You may have only heard of bone broth in the last year or so, but these healthy foundational liquids are well known in traditional food circles for their many benefits. Making a broth or stock from combining water, meat and bones with vegetables and seasonings after roasting a turkey at Thanksgiving may be the only time you’ve thought about it. Here are some details about bone broth and why you should be making it, along with a recipe!
Broth is usually made with meat along with a few bones and is only simmered for between 45 minutes to two hours, leaving it with a thin texture and a light flavor. Stock is made with bones which may have a small amount of meat adhered and which are often roasted before simmering three to four hours.
Bone broth is different from these two in that it is made with roasted bones which may still have a little meat attached, but it is simmered for a significantly longer period of time. A long simmer time – often more than 24 hours – results in the production of gelatin but also the release of minerals from the bones. The bones will crumble when squeezed lightly at the end of cooking.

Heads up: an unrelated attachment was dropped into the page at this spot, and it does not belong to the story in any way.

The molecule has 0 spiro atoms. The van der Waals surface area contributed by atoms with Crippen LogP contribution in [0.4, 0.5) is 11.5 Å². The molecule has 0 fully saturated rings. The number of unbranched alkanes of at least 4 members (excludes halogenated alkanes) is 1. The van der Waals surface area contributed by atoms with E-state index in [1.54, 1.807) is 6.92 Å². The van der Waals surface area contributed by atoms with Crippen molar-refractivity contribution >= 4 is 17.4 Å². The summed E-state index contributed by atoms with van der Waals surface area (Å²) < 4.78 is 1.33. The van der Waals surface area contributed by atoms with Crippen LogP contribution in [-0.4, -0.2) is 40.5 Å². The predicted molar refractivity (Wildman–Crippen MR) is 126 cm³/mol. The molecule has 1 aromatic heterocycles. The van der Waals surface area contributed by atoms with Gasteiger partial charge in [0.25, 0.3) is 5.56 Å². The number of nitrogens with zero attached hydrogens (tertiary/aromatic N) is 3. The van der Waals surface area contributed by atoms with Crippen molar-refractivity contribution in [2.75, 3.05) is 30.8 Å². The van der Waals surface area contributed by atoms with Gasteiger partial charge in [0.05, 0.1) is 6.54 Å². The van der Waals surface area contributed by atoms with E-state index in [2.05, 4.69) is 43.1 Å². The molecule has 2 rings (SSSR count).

Among many health benefits, bone broth promotes bone, skin and digestive health, is easy to prepare at home and is inexpensive.
- The bones from a roasted chicken
- 2 bay leaves
- 2 stalks celery
- 1 washed onion, quartered (leave the skin on for more color and flavor)
- 2 carrots
- 1 tablespoon black peppercorns
- Filtered water
Place all ingredients in a large slow cooker or stock pot. Cover with filtered water. Cook on low for 24 hours or more. Strain it through a fine-mesh sieve to clarify.